Organizations Supporting this Disease

    Learn more

    These resources provide more information about this condition or associated symptoms. The in-depth resources contain medical and scientific language that may be hard to understand. You may want to review these resources with a medical professional.

    Where to Start

    • The Leukemia and Lymphoma Society has an information page on Post-transplant lymphoproliferative disease. Click on the link to view this information page.
    • Lymphoma Action provides information about Post-transplant lymphoproliferative disease.
    • The National Kidney Foundation offers an information page on Post-transplant lymphoproliferative disease.
    • The National Organization for Rare Disorders (NORD) has a report for patients and families about this condition. NORD is a patient advocacy organization for individuals with rare diseases and the organizations that serve them.

      In-Depth Information

      • Medscape Reference provides information on this topic. You may need to register to view the medical textbook, but registration is free.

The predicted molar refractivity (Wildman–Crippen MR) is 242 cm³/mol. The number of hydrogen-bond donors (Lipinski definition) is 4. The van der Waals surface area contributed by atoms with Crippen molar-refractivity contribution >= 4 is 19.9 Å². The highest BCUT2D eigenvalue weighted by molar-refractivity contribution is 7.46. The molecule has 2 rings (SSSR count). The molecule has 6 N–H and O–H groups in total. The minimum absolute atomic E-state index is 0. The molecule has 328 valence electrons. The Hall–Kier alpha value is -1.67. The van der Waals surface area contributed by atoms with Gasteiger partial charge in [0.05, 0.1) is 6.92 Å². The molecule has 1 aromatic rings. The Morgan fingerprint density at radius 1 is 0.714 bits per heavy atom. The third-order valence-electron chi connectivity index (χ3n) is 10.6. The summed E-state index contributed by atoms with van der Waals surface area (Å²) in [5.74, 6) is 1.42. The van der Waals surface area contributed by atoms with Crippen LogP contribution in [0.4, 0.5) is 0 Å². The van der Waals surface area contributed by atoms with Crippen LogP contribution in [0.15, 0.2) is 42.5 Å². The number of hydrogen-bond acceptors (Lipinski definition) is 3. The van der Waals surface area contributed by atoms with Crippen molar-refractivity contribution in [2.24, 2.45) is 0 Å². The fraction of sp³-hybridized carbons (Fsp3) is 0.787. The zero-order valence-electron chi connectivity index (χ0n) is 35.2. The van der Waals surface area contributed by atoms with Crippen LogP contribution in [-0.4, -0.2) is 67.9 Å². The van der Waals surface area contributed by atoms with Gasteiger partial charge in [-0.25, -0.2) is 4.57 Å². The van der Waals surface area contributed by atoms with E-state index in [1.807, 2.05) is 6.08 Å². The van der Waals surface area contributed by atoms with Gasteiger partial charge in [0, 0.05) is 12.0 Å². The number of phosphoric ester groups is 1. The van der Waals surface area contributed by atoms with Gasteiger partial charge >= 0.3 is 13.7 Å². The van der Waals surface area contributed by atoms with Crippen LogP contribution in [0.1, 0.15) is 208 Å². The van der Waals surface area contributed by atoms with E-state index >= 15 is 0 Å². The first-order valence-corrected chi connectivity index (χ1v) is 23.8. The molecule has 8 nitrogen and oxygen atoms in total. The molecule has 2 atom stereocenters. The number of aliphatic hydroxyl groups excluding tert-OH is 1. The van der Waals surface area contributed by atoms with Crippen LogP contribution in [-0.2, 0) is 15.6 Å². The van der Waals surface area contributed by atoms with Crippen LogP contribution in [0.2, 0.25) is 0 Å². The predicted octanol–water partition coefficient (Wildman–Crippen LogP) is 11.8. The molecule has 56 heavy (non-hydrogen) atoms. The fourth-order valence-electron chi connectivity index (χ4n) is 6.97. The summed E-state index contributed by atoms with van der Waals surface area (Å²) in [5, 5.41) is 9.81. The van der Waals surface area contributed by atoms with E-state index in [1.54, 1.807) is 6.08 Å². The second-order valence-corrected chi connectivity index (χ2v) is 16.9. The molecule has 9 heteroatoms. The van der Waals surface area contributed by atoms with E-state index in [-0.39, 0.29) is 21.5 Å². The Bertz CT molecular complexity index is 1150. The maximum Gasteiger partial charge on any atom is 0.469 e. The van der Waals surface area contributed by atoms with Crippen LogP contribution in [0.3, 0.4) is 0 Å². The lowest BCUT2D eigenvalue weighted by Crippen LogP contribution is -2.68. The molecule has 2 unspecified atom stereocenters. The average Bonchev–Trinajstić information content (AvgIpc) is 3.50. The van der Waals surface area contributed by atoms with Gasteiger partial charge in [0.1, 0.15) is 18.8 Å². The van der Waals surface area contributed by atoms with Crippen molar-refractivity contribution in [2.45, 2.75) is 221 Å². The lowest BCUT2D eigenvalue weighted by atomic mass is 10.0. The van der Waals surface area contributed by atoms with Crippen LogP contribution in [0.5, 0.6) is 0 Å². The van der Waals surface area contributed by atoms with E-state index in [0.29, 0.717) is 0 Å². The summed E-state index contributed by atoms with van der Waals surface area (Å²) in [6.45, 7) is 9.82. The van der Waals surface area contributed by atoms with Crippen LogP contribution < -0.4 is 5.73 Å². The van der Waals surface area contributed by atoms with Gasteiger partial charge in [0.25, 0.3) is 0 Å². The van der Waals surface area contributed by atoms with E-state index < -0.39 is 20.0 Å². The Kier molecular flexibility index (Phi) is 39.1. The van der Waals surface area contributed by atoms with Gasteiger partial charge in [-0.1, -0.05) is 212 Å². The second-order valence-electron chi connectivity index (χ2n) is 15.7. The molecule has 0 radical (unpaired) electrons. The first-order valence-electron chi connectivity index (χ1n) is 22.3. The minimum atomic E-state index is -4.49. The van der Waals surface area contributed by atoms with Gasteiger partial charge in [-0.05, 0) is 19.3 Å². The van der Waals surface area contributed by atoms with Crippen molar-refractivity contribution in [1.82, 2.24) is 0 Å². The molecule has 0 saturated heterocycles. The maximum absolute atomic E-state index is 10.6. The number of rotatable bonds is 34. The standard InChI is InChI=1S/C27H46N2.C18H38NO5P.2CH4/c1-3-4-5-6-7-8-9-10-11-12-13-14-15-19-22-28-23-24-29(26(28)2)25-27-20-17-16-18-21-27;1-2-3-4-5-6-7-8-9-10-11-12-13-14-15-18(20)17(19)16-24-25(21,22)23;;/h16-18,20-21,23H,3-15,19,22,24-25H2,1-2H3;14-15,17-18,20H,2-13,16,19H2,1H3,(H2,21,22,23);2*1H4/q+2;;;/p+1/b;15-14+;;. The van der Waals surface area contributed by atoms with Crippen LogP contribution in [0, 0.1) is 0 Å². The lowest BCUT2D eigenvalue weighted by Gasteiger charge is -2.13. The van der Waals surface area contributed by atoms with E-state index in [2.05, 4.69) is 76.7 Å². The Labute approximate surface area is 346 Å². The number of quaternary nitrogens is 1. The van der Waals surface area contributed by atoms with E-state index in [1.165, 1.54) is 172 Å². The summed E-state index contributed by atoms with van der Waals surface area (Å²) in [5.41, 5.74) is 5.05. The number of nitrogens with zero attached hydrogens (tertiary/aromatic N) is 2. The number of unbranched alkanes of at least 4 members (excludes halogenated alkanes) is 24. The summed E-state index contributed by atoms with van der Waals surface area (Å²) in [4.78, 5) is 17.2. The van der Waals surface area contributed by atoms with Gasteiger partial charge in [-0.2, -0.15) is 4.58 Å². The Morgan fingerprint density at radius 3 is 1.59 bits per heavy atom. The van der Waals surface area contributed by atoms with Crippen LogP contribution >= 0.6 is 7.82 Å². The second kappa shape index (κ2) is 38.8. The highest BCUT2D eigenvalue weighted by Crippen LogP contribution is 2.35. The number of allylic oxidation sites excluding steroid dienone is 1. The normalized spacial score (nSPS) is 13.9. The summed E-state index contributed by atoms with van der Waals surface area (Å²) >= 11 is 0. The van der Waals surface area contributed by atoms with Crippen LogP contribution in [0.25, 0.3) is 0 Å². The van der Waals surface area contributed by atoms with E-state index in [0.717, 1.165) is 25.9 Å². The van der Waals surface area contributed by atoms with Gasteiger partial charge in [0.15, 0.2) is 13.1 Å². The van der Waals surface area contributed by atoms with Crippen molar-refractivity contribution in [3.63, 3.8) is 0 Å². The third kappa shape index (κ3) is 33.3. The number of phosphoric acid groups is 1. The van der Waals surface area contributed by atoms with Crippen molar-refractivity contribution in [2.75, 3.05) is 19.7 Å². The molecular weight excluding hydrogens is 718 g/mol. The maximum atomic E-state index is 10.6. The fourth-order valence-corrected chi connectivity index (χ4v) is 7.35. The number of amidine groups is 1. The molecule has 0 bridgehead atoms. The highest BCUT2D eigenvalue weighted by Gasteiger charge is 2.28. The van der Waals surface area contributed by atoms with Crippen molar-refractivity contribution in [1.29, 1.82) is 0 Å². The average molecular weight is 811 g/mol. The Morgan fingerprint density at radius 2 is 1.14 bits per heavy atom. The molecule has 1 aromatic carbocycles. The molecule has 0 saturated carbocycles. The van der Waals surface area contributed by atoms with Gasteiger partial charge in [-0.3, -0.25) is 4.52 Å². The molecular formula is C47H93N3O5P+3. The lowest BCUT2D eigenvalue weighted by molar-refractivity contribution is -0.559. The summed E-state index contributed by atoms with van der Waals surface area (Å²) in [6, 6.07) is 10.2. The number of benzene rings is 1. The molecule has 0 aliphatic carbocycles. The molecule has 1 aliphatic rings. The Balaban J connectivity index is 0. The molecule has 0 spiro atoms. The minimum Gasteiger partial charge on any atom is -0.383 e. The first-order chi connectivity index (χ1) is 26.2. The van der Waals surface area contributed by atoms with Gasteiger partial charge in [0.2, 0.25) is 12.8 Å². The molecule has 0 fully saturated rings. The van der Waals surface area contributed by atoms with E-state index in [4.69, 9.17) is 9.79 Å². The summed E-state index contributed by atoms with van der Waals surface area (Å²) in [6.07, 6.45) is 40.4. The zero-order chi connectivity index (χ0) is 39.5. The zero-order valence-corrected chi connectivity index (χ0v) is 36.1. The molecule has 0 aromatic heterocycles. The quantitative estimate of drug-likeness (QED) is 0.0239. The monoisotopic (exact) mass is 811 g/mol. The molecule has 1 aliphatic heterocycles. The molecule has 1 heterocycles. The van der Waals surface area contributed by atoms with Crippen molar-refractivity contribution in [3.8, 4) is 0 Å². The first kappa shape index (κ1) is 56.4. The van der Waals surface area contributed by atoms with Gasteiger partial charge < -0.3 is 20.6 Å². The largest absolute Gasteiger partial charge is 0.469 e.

• The Monarch Initiative brings together data about this condition from humans and other species to help physicians and biomedical researchers. Monarch’s tools are designed to make it easier to compare the signs and symptoms (phenotypes) of different diseases and discover common features. This initiative is a collaboration between several academic institutions across the world and is funded by the National Institutes of Health. Visit the website to explore the biology of this condition.
      • Orphanet is a European reference portal for information on rare diseases and orphan drugs. Access to this database is free of charge.

        Selected Full-Text Journal Articles

          References

          1. Dierickx D, Habermann TM. Post-Transplantation Lymphoproliferative Disorders in Adults. N Engl J Med. February 8, 2018; 378(6):549-562. https://www.nejm.org/doi/full/10.1056/NEJMra1702693.
          2. Post-Transplant Lymphoproliferative Disorders. Leukemia & Lymphoma Society. July, 2018; https://www.lls.org/sites/default/files/National/USA/Pdf/Publications/FS33_PTLD_2018_FINAL.pdf.
          3. Post-Transplant Lymphoproliferative Disease. National Organization for Rare Disorders (NORD). 2018; https://rarediseases.org/rare-diseases/posttransplant-lymphoproliferative-disorders/.